"’When I use a word,’ Humpty Dumpty said, in rather a scornful tone, ‘it means just what I choose it to mean—neither more nor less.’  ’The question is,’ said Alice, ‘whether you can make words mean so many different things.’ ‘The question is,’ said Humpty Dumpty, ‘which is to be master—that's all.’”

Tuesday, November 17, 2015


             I want to write about Paris because I must, but in order to keep things real and to avoid some of the sentimental excesses I am finding in the press, I begin with an anecdote.  In 1962, newly married, Joan and I set out from Paris into the provinces of France in search of certain medieval manuscripts in local municipal libraries. We had purchased an old Citroën Deux-Chevaux.  Its license plate, beginning with 75, identified it as Parisian.  Somewhere far from the city we stopped to buy something at the edge of the road.  Joan’s French is excellent, and it is Parisian French.  A local woman rudely cut in front of her at the stall where she had begun to shop, saying to the stall-keeper, “She can wait—they’re Parisians!”  When Joan told her she was in fact an Englishwoman and I an American with a second-hand car, both of them apologized profusely.  Obnoxious, pushy, selfish—such were the characteristics they were eager to attribute to Parisians en masse, and to counter with an uncharacteristic rudeness of their own.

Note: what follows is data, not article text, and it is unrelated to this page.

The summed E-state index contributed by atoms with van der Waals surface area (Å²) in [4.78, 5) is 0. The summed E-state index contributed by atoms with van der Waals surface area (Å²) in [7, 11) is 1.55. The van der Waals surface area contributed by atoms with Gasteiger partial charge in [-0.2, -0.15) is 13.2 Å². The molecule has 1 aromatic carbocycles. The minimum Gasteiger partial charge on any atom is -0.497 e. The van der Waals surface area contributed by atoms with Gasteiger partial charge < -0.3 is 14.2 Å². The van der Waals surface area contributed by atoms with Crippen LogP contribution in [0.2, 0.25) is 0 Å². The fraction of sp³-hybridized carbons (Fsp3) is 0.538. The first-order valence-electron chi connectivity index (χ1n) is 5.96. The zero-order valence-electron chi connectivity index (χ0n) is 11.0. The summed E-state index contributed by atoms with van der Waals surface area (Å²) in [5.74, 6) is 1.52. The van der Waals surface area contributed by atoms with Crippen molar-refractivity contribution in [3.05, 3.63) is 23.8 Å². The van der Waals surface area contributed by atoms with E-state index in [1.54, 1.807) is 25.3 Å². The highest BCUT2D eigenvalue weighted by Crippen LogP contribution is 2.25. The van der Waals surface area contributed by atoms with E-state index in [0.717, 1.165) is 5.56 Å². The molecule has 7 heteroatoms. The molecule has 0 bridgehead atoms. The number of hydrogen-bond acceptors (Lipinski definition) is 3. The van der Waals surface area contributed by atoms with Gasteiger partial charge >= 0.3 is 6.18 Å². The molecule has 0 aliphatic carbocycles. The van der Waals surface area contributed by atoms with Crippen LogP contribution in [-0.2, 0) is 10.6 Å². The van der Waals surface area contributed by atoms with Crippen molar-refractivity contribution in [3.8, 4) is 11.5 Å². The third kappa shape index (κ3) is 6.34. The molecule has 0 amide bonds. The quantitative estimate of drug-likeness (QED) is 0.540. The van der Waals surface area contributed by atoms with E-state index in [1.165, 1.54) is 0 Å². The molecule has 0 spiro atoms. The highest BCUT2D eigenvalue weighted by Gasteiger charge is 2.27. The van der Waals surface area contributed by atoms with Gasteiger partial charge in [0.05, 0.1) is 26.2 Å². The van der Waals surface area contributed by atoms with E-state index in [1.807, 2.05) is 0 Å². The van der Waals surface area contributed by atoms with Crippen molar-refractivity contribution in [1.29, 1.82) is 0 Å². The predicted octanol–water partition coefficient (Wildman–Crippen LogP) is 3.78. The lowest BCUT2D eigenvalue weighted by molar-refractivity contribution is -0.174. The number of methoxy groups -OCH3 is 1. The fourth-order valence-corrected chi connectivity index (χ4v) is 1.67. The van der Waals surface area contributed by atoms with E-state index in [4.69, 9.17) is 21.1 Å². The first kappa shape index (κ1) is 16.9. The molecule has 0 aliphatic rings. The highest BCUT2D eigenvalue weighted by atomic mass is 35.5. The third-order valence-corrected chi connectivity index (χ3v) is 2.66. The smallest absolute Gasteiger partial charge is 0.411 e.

A Deux-Chevaux of the belle epoque 

            I have lived and worked in Paris long enough to understand that woman’s point of view which, while not the truth, was not without some truth.  Paris can be pretty cold as well as pretty cool, and it is nothing like the little towns of my youth where strangers on the street smiled and said “Hi,” as others in passing pickups half raised a laconic hand in friendly greeting.  Still I struggle in vain to imagine a level of anomie or alienation or ghettoization or cultural indignation or in fact anything else that might be assuaged by spraying a sidewalk café with Kalashnikov fire or blowing oneself up at the gates of a football stadium.  I think attempted explanations, in fact, defy the powers of human imagination, despite the best efforts of the Op-Ed pages of the Times.

            In those pages this morning I find a letter from some woman berating me for lavishing upon the Paris slaughter an outpouring of concern not previously expressed over similar terrorist atrocities in Nigeria, Lebanon, and Yemen.  The truth is that there is such a thing as shock fatigue.  God’s heart is infinite.  He knows of every sparrow that falls.  My own experience is constrained by a demeaning but inescapable finitude.  I know some things, a paltry few.  Paris I do know, at least as a man with a pail full of sea-water knows the ocean, and that is enough to know the horror of this moment.  Every American, indeed every Westerner of however modest cultural attainment, knows Paris well enough to know the horror.